The Executive Board’s powers are listed in Article IV, Section 4.06 as, “The Executive Committee shall appoint the Chancellor … may make inquiries, conduct studies or investigations, hold hearings, and receive comments from the public. The Executive Committee also may consult with outside experts in order to perform its duties including, but not limited to, experts in the field of education, the private sector, government agencies, nonprofit entities, and experts at institutions of higher education.”
Chancellor of the EAA John Covington said that he does not have much interaction with the EMU beyond the two representatives appointed by the university’s regents currently serving on the EAA board, Provost Kim Schatzel and Regent Mike Morris.
Covington sat on an EAA panel of representatives at a forum hosted by EMU earlier this month, at which he received a considerable amount of criticism from SEPE and the coalition of people against the EAA. He was met with protestors in the audience holding signs condemning the EAA on one side, and calling him a liar on the other.
“The EAA strips local schools of community control,” Phil Patterson, an EMU student working towards his master’s degree in social foundations and member of SEPE and the coalition of people against the EAA said during a protest prior to the forum.
He said President Martin and the university have an ethical obligation to cancel their relationship with the EAA.
“[Martin should] support actual education reform that will bolster and strengthen the community as opposed to corporate education reform,” Patterson said.
Covington said the backlash he faces from SEPE and the coalition of people against the EAA have no effect on the university’s standing with the EAA. He is not intimidated by either organization.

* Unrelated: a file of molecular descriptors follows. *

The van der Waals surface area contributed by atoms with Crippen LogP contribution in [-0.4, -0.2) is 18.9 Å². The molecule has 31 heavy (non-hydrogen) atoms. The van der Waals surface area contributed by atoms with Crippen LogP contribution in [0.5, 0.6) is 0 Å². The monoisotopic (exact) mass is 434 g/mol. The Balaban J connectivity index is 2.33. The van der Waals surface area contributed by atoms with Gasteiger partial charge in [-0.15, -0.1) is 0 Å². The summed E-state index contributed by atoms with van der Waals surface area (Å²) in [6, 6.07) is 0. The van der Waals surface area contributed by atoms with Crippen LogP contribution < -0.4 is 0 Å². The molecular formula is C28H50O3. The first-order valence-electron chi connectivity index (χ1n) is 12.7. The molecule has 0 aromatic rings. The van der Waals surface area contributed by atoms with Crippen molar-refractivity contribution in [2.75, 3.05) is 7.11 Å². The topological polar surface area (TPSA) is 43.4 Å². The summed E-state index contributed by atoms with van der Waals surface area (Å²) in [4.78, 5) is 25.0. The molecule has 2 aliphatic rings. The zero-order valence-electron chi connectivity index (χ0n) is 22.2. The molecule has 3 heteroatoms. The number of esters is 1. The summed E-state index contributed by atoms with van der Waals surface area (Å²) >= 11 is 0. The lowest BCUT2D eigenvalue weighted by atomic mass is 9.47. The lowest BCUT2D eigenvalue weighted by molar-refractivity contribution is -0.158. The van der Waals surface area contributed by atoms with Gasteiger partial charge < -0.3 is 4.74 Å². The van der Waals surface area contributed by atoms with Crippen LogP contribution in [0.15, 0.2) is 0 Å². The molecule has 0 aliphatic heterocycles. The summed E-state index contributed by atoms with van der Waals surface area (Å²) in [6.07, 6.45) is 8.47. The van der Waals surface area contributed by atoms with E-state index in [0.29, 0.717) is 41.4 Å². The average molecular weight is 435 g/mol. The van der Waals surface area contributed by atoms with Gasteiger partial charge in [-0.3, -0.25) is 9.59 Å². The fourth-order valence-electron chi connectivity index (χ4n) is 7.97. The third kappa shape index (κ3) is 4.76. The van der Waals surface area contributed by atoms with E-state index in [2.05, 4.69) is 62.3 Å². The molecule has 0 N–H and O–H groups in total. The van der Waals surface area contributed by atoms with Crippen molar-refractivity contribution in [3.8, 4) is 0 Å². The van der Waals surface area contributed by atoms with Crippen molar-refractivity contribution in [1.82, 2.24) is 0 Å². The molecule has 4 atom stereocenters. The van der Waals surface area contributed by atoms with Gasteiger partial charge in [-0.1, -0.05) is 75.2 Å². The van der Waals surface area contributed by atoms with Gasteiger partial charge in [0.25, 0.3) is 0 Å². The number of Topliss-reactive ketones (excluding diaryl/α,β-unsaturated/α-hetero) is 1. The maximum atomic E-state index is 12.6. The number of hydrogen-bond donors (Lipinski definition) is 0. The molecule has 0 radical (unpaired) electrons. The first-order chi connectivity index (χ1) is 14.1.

“We have a very amicable relationship with DPS and Eastern Michigan University,” Covington said. “I now have a better understand of who [SEPE] is … most of the participants are a student group at Eastern, last year their issue was Adidas, I think, and this year it’s the EAA.”
Covington does not feel that SEPE or the coalition of people against the EAA make up a large enough faction of the university to say EMU opposes the EAA in its totality.
“It’s the noise of the minority, and not the silent majority,” Covington said.
He said he would be happy to hire as many EMU-taught teachers as he can, especially those in the special education program, adding that the EAA is concerned with finding good teachers.
“Our concern is making sure that we place a good teacher, highly qualified and effective, in front of every child,” Covington said.
SEPE and the coalition of people against the EAA have shown no sign of slowing down or moving on to a different cause. Members protested, occupied and spoke out at the Tuesday Board of Regents meeting.
Camron called for Regent Morris and Provost Schatzel to immediately resign from the Executive Committee and from the Board of the EAA, and for the regents to vote to immediately withdraw from the interlocal agreement that created the EAA.
This demand for EMU to withdraw from its agreement with the EAA is what most members of SEPE and the coalition of people against the EAA are asking for; however, this is unlikely to happen given the way the agreement is written regarding withdrawals.
According to Article VIII, Section 8.02(a) of the agreement, EMU may only withdraw from the agreement immediately if, “the agreement amended and another state public university is party to the agreement.” This means for the EAA to continue functioning, a public university must take part in the interlocal agreement. The only way for EMU to withdraw immediately is to find another public university to take their place in the agreement.
Article VIII, Section 8.02(b) of the agreement says EMU may withdraw after Dec. 30, 2014 if, “the university provides notice of its intent to withdraw on the first June 30th at least 180 days after the notice.”
“We have a legally binding agreement in place with the EAA and plan to honor its provisions,” Martin said.